The synthetic process may be varied depending on the kind of the reactive group Re.

For example, in the case of using a triazine compound as the reactive group Re, the reactive antimicrobial compound ReAm may be synthesized by homogeneously dispersing 10 to 300 g/l of cyanuric chloride as the triazine compound and 1 to 10 g/l of a nonionic surfactant in water at 0 to 5° C. for 10 to 30 minutes to prepare an aqueous dispersion, adding 5 to 10 divided portions of sulfamethazine or sulfanilamide as the functional group Am in an equimolar amount to the cyanuric chloride to the aqueous dispersion for 10 to 100 minutes, and reacting the reactive group Re with the functional group Am with stirring at 10 to 60° C. for 0.5 to 3 hours.

As an alternative example, a pyrimidine compound may be used as the reactive group Re. In this case, the reactive antimicrobial compound ReAm may be synthesized by homogeneously dispersing 10 to 300 g/l of tetrachloropyrimidine as the pyrimidine compound and 1 to 10 g/l of a nonionic surfactant in water at 20 to 40° C. for 10 to 30 minutes to prepare an aqueous solution, adding 5 to 10 divided portions of sulfamethazine or sulfanilamide as the functional group Am in an equimolar amount to the tetrachloropyrimidine to the aqueous solution for 10 to 100 minutes, and reacting the reactive group Re with the functional group Am with stirring at 20 to 80° C. for 1 to 6 hours.

As another example, an epoxy compound may be used as the reactive group Re. In this case, the reactive antimicrobial compound ReAm may be synthesized by homogeneously dispersing 10 to 200 g/l of epichlorohydrin as the epoxy compound in a mixture of 50 to 90% by weight of water and ethanol for 10 to 30 minutes to prepare an aqueous solution, adding 5 to 10 divided portions of sulfamethazine or sulfanilamide as the functional group Am in an equimolar amount to the epichlorohydrin to the aqueous solution for 10 to 100 minutes, and reacting the reactive group Re with the functional group Am with stirring at 30 to 90° C. for 1 to 4 hours.

The triazine, pyrimidine and quinoxaline compounds react with the functional group by substitution reactions, and the epoxy compound reacts with the functional group by an addition reaction to synthesize the reactive antimicrobial compound. Alkalis may be added as catalysts to accelerate the reactions.

Examples of alkalis available as catalysts include caustic soda, sodium carbonate, sodium percarbonate, and sodium acetate. The alkali is added portionwise in an amount corresponding to a molar ratio of 0.5 to 1.0 to the functional group Am to an aqueous solution of the reactive group Re for 0.5 to 2 hours.

Next, the reactive antimicrobial compound is chemically fixed to a cellulose fiber through covalent bonding.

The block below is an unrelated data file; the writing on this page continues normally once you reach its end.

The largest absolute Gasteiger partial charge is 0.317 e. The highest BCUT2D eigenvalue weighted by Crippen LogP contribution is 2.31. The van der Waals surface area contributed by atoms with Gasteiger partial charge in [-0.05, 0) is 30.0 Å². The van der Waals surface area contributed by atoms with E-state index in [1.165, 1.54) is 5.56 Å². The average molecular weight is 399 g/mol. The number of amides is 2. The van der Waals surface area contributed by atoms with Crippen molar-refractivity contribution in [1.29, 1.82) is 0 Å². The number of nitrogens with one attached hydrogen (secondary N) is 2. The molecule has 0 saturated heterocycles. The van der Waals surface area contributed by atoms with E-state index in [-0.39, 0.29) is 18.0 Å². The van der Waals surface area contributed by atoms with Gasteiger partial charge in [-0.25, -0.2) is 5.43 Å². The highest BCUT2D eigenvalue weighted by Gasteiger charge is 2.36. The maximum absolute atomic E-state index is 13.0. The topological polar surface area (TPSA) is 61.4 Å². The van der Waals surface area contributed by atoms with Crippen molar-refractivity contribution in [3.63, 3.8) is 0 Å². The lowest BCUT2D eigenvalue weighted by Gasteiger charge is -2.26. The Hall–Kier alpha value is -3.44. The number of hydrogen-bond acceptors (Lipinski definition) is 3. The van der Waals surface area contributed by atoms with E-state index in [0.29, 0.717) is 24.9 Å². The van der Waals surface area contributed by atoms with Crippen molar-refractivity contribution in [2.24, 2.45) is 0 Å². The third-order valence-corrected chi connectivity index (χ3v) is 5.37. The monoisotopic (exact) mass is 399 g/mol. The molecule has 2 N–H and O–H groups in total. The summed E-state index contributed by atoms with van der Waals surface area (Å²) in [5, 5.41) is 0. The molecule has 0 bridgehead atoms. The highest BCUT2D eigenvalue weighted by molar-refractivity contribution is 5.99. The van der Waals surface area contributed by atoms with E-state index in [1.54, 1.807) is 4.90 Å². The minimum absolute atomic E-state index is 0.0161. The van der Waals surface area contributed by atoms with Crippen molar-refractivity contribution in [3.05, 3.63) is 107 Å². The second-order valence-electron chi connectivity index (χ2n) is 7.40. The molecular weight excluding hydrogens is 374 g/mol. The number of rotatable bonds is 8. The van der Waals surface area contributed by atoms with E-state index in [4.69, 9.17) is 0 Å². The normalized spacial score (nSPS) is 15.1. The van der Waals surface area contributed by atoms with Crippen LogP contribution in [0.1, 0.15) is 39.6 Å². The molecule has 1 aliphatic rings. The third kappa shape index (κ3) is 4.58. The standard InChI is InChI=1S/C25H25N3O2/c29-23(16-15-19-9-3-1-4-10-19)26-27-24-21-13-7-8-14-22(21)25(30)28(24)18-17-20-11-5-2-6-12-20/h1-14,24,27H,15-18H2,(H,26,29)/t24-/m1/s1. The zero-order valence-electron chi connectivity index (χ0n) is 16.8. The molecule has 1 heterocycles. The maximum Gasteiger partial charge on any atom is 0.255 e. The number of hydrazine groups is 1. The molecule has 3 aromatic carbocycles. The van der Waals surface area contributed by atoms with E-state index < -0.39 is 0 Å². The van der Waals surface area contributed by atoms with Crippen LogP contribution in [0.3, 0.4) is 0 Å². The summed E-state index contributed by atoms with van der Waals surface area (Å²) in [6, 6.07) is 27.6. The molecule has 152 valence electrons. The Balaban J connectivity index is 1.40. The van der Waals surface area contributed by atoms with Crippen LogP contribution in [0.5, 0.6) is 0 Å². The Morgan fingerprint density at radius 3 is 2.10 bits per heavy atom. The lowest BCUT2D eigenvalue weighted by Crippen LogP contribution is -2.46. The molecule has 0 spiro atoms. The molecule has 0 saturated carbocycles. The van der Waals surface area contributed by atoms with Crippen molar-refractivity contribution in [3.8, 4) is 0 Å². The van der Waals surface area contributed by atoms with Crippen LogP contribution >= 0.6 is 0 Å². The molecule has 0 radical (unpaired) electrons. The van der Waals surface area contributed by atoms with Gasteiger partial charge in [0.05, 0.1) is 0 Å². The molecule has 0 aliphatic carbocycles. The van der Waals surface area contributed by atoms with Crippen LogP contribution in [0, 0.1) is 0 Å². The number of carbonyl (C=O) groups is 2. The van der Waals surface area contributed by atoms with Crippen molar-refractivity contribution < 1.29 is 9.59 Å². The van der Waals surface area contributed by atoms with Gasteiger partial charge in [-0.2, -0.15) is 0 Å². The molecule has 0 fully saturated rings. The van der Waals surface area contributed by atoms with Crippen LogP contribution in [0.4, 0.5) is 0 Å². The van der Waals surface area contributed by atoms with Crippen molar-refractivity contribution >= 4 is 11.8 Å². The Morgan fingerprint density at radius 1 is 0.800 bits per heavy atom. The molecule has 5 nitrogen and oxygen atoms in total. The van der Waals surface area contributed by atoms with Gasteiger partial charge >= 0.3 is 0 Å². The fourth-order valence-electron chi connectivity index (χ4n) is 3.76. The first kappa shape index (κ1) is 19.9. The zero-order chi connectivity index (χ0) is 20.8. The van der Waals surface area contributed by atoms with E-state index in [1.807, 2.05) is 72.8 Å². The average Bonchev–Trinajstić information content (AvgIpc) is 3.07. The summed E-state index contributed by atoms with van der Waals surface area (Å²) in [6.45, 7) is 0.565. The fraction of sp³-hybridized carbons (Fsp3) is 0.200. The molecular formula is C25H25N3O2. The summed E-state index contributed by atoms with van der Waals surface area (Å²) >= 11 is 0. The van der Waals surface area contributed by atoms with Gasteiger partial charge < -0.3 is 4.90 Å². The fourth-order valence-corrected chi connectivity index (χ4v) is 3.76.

The chemical fixation may be performed by dipping a cellulose fiber (e.g., raw cotton, sliver, roving yarn or spun yarn) or a fabric (e.g., a woven fabric, knitted fabric or non-woven fabric) manufactured by weaving, knitting or binding the cellulose fiber in an aqueous solution of 10 to 100 g/l of the reactive antimicrobial compound, 5 to 20 g/l of sodium carbonate and 50 to 200 g/l of sodium sulfate in a liquor ratio of 1:5-50 at 40 to 90° C. for 10 to 100 minutes to form chemical bonds. Alternatively, the chemical fixation may be performed by a pad dry cure process. According to the pad dry cure process, a cellulose fiber or fabric is padded with an aqueous solution of 10 to 100 g/l of the reactive antimicrobial compound, 10 to 100 g/l of sodium carbonate and 10 to 100 g/l of sodium sulfate, and the padded cellulose fiber or fabric is treated with steam or dry heat at 100 to 180° C.

At this time, the reactive antimicrobial compound is preferably contained in an amount of 0.1 to 10.0% by weight, more preferably 0.5 to 5.0% by weight, based on the weight of the cellulose fiber. If the content of the reactive antimicrobial compound is less than 0.1% by weight, insignificant antimicrobial effects are obtained. Meanwhile, if the content of the reactive antimicrobial compound exceeds 10.0% by weight, it is economically disadvantageous.

An exemplary mechanism of the chemical fixation of a vinyl sulfone compound as the reactive compound to the cellulose fiber is depicted in Reaction Scheme 1. Referring to Reaction Scheme 1, the antimicrobial agent Am reacts with sulfoethanesulfonic acid as the reactive compound to prepare the reactive antimicrobial compound in which the antimicrobial agent Am is bonded to the vinyl sulfone, and then the reactive antimicrobial compound is chemically fixed to the hydroxyl groups of the cellulose fiber through chemical bonding.